Prom 37 – A German Requiem

Symphony No.40 in G minor, K550
Ein deutsches Requiem, Op.45

Miah Persson (soprano)
Peter Mattei (baritone)
Swedish Radio Choir
Eric Ericson Chamber Choir

Swedish Radio Symphony Orchestra
Manfred Honeck

Reviewed by: Colin Anderson

Reviewed: 15 August, 2003
Venue: Royal Albert Hall, London

A programme with few laughs – a tragic symphony and a requiem! Maybe not, either, the most vibrant showcase for a visiting orchestra. The Mozart was as disappointing as the Brahms was inspired.

One can only wonder at the sensibility of the person, and the ’sheep’ that followed suit, who applauded, despite Manfred Honeck’s arms being aloft, at the close of the Brahms, a truly wonderful performance, one deserving a ’minute’s silence’ or, perhaps, no applause at all. It was that absorbing. It certainly took me a couple of minutes to come round. But then, Radio 3 just the (late) night before had found the continuity guy pressing the CD button for Liszt piano pieces with absolutely no silence before or after the music. If ’3’ is now afraid of ’breathing space’, then we’re really in trouble. A worrying example of ’musical appreciation’ was set.

35 minutes for Mozart 40 advised the Proms Brochure. Rather long, unless all the repeats are taken, which proved to be Honeck’s strategy. Did the Proms Office know months in advance? Honeck opted for a rendition within ’authentic’ parameters. Speeds were swift, the symphony rendered urgent rather than tragic, and also rather glib. Honeck’s fussy concern for dynamics and phrasing drew attention rather than illuminated – rather coy and prissy, camp even! Only the rapid Minuet caught the attention; such a speed is very convincing. Otherwise, all repeats loses the symphony its concentration, the now too long ’Andante’ unbalances the proportions. The finale’s ’shock’ development is less so second time around. Yes, these things are detailed in the score … but the minimum of repeats, first movement exposition, and those in the Minuet, are sufficient and help underline the music’s terseness. Given Honeck’s ’generosity’, it’s curious that he didn’t take the Minuet sections twice again on their return – which seems to have been the (unwritten) norm back then. We was robbed!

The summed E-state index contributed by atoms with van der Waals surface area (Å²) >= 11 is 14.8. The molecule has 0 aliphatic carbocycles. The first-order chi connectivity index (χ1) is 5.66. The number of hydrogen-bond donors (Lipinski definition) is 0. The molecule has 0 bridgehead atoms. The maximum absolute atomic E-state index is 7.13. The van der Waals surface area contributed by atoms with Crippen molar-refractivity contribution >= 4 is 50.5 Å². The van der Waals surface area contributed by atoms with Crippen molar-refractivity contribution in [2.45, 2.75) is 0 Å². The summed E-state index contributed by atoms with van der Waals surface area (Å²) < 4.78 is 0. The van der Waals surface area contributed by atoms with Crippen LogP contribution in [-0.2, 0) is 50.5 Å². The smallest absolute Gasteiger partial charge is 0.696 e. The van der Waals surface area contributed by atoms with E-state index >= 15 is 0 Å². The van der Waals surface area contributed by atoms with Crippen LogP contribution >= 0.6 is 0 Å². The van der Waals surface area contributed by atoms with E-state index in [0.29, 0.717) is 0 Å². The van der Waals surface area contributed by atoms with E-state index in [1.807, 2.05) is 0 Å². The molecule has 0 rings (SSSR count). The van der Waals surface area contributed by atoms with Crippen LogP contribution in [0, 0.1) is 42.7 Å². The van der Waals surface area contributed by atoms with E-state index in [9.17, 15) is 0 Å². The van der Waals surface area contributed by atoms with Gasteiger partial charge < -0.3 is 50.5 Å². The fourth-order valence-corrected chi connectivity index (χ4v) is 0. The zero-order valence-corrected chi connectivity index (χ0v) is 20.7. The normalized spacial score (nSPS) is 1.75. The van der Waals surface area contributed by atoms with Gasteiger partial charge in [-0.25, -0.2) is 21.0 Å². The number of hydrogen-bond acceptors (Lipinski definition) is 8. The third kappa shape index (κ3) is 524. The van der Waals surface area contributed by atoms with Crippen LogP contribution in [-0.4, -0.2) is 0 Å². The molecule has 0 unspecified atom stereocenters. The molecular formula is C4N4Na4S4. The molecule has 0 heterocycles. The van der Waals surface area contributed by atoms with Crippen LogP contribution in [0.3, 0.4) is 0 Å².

Woodwinds and (especially) horns had been a tad fallible during the Mozart. The strings, buoyant, eager and translucent, had impressed; Honeck’s use of antiphonal violins very welcome. Such a string sound benefited the Brahms, which doesn’t need heaviness. Wind and brass settled now, these players added much that was splendid, so too the excellent timpanist, and a credible organ sound was also provided. Not sure about using two harps (Brahms scores for one), but little matter – this was a German Requiem of exceptional quality, one to match the music itself.

The combined choirs were outstanding – the unanimity of tone, enunciation, dynamics – you name it – was simply of the very highest standard. Nothing computerised though, this was heartfelt, vividly communicative singing. Honeck’s care for orchestral balance was of contrapuntal significance. The two soloists were also fine – Peter Mattei, refulgent-toned, knows how to reach an audience without preaching; Miah Persson, radiant and sensitive, was of magical distance singing from the rear of the orchestra.Balance was superb, the RAH acoustic at once ’right’ for the music, with Honeck using the space to well-timed effect. His tempos always sounded just so – not as flowing as Roger Norrington or as massive as, say, Celibidache, Giulini and Tennstedt. Sonority was deep and beautifully lit. Here was the baroque splendour of Bach and Handel classically tempered. Honeck reminded of perhaps the work’s greatest interpreter, Otto Klemperer.

At once personal and universal, of earthly contemplation and an anticipation of the beyond, this performance consoled, moved and engrossed; this was of simple faith and matters bigger than all of us.

  • Radio 3 re-broadcast on Wednesday 20 August at 2.00 p.m.
  • BBC Proms

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